(OMP resident Lou Santucci has some thoughts about the winery lawsuit, which you can read more about here and here. Read on… -jb)
Yes, the wineries on the Old Mission Peninsula knew what the rules were when they signed up. But they should also expect that things can change for the better, and that the rules shouldn’t be static and should change with evolving circumstances.
Does that mean that Old Mission Peninsula residents shouldn’t be allowed to seek a zoning variance because they want to make their driveway bigger or build a suitable cover for their car that may overhang a few inches more than allowed? No, like any resident on the Peninsula, they have a right to seek changes for whatever reason.
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Ask yourself this question. Why are the people on the zoning rewrite committee expending their personal time amounting to hundreds of hours to review and propose changes to the zoning rules? It would seem that the folks opposed to the wineries want things to remain the same on the Peninsula. But if it was always the same before they arrived here, they wouldn’t be here.
I venture to guess that many of the people who object the loudest are living in houses that were built on previously undeveloped farm land. Their attitude, if in place before they got here, would have kept them out.
It’s an old saw. Too much traffic. No more development. No expansion of this or that. We have enough of whatever is at issue! We see it all over the country when new ideas appear. It’s touted by some of the same folks that oppose any new housing development or business opportunities that may be proposed. These people are often called NIMBYs – in other words, Not In My Backyard.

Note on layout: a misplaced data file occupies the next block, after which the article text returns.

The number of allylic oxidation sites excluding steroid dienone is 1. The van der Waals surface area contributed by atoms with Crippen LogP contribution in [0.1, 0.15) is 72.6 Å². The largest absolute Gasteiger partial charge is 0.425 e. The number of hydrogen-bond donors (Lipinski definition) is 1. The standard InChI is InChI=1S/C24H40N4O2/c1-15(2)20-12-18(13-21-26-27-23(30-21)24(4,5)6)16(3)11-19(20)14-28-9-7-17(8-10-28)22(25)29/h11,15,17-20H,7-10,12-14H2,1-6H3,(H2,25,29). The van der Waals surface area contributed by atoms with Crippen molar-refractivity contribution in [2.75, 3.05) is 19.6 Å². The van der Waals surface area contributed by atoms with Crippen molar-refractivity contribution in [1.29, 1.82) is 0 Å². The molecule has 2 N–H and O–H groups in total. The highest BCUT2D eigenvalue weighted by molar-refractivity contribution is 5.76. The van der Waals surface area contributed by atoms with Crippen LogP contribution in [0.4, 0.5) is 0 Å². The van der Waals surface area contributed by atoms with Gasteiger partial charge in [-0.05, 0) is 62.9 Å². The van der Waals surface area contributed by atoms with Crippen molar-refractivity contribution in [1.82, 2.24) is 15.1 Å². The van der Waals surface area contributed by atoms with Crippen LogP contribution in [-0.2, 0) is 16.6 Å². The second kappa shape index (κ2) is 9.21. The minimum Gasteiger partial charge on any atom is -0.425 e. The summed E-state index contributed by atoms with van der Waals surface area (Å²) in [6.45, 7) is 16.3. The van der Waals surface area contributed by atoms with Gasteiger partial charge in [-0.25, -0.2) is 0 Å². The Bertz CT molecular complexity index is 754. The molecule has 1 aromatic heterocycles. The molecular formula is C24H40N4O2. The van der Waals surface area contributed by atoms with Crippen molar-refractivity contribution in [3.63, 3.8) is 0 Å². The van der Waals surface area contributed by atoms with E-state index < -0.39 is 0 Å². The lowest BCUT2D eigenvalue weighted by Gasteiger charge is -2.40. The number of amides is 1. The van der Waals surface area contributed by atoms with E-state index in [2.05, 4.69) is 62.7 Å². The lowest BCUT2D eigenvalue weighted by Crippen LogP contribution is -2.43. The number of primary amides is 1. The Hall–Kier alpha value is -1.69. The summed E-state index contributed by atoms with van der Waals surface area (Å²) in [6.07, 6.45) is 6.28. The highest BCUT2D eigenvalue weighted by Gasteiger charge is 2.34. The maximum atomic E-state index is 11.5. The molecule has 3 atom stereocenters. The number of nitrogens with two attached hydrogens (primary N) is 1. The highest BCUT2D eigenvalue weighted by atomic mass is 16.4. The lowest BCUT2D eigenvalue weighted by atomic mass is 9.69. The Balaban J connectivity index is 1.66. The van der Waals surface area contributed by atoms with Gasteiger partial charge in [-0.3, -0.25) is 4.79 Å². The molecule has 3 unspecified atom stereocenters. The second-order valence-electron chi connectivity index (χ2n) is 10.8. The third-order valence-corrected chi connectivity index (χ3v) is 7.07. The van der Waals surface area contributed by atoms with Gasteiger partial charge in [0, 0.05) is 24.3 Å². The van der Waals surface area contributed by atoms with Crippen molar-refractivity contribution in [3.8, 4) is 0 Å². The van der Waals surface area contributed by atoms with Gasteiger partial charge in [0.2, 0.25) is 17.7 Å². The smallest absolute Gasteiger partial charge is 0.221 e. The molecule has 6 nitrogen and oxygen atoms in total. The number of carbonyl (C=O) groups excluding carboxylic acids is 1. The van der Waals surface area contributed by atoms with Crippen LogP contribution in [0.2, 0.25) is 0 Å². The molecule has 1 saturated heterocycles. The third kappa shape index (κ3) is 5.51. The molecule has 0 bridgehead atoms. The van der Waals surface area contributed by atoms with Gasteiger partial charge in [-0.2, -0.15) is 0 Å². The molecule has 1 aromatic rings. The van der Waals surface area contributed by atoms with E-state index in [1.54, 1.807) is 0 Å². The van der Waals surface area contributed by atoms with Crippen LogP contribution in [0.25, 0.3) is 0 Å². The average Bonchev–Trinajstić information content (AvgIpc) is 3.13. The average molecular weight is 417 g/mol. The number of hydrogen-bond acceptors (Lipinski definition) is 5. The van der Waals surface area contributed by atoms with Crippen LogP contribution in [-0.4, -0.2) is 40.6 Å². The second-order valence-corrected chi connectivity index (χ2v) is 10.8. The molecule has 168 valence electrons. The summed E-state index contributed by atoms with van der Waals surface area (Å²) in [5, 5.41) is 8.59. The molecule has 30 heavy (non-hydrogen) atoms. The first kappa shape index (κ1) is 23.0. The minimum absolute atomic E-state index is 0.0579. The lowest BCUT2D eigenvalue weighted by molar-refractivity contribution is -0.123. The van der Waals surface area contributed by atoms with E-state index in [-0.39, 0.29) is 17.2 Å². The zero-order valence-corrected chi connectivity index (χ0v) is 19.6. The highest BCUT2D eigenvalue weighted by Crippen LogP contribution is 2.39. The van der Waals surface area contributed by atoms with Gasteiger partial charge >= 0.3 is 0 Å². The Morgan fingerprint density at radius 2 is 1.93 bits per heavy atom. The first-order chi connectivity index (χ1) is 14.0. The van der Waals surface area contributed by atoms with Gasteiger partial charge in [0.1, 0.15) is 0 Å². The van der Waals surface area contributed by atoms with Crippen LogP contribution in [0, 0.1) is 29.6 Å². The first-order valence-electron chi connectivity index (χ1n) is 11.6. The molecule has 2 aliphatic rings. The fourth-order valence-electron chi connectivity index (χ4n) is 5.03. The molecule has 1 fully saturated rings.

I, for one, welcome the wineries and what they do for the Peninsula. Without them, how do you think the Peninsula would look, as farmers find they no longer have a market for their cherries? We would most likely have either barren farmland or more of the “dreaded” developments. The wineries have made the landscape more beautiful with the vineyard viewsheds we all enjoy. They have preserved the land for the enjoyment of all.
So before you condemn the wineries and say, ’You need to stay just the way you are and operate as you have,’ look inward and ask yourself, is that really how you want the world to be? I think we all want a dynamic and fluid environment for ourselves and our kids.
I am not going into the obvious economic benefits or the fun that the wineries provide. I will just say that to castigate them because they want to earn more income or because they filed a lawsuit when the Township would not move is not helpful.
I am 74 years old, and I fear that the Peninsula is inhabited by a vocal few people who want things to stay just as they are. Let’s try to find a compromise. It should not be one-sided in favor of no movement forward.
We all want the Peninsula to be livable, and I think many of the things the wineries are seeking can be worked out if the Township and people who are against any change go into this with an open mind. The Peninsula is already changing by outside forces we have no control over, such as changes to farming opportunities.
Let’s not make ”Save the Peninsula” a rallying cry to keep the Peninsula an archaic vestige of its former self. In other words, let’s not kill the Peninsula.